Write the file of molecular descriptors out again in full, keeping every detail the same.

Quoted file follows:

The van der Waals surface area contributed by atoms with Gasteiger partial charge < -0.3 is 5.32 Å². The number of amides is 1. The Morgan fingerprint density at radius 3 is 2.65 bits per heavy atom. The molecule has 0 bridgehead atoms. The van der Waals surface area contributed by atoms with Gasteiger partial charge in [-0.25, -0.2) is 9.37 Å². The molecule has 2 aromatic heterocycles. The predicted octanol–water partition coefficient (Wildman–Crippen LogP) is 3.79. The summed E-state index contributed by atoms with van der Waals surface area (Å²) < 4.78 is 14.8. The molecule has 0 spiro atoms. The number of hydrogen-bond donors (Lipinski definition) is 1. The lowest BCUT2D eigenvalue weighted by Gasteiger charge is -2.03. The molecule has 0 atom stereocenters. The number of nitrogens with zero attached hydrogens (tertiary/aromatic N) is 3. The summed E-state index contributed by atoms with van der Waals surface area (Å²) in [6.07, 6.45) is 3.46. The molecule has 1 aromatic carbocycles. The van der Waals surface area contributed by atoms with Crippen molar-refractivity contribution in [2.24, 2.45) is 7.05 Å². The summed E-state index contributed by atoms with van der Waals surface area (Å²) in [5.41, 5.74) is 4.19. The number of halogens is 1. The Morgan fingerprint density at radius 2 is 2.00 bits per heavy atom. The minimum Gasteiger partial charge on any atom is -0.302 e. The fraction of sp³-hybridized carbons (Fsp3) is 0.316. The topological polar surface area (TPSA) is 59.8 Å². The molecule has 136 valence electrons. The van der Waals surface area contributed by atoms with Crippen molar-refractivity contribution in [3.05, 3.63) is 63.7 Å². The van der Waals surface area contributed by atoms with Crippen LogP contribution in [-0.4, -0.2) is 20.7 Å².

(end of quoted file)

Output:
The van der Waals surface area contributed by atoms with Gasteiger partial charge < -0.3 is 5.32 Å². The number of amides is 1. The Morgan fingerprint density at radius 3 is 2.65 bits per heavy atom. The molecule has 0 bridgehead atoms. The van der Waals surface area contributed by atoms with Gasteiger partial charge in [-0.25, -0.2) is 9.37 Å². The molecule has 2 aromatic heterocycles. The predicted octanol–water partition coefficient (Wildman–Crippen LogP) is 3.79. The summed E-state index contributed by atoms with van der Waals surface area (Å²) < 4.78 is 14.8. The molecule has 0 spiro atoms. The number of hydrogen-bond donors (Lipinski definition) is 1. The lowest BCUT2D eigenvalue weighted by Gasteiger charge is -2.03. The molecule has 0 atom stereocenters. The number of nitrogens with zero attached hydrogens (tertiary/aromatic N) is 3. The summed E-state index contributed by atoms with van der Waals surface area (Å²) in [6.07, 6.45) is 3.46. The molecule has 1 aromatic carbocycles. The van der Waals surface area contributed by atoms with Crippen molar-refractivity contribution in [2.24, 2.45) is 7.05 Å². The summed E-state index contributed by atoms with van der Waals surface area (Å²) in [5.41, 5.74) is 4.19. The number of halogens is 1. The Morgan fingerprint density at radius 2 is 2.00 bits per heavy atom. The minimum Gasteiger partial charge on any atom is -0.302 e. The fraction of sp³-hybridized carbons (Fsp3) is 0.316. The topological polar surface area (TPSA) is 59.8 Å². The molecule has 136 valence electrons. The van der Waals surface area contributed by atoms with Crippen molar-refractivity contribution in [3.05, 3.63) is 63.7 Å². The van der Waals surface area contributed by atoms with Crippen LogP contribution in [-0.4, -0.2) is 20.7 Å².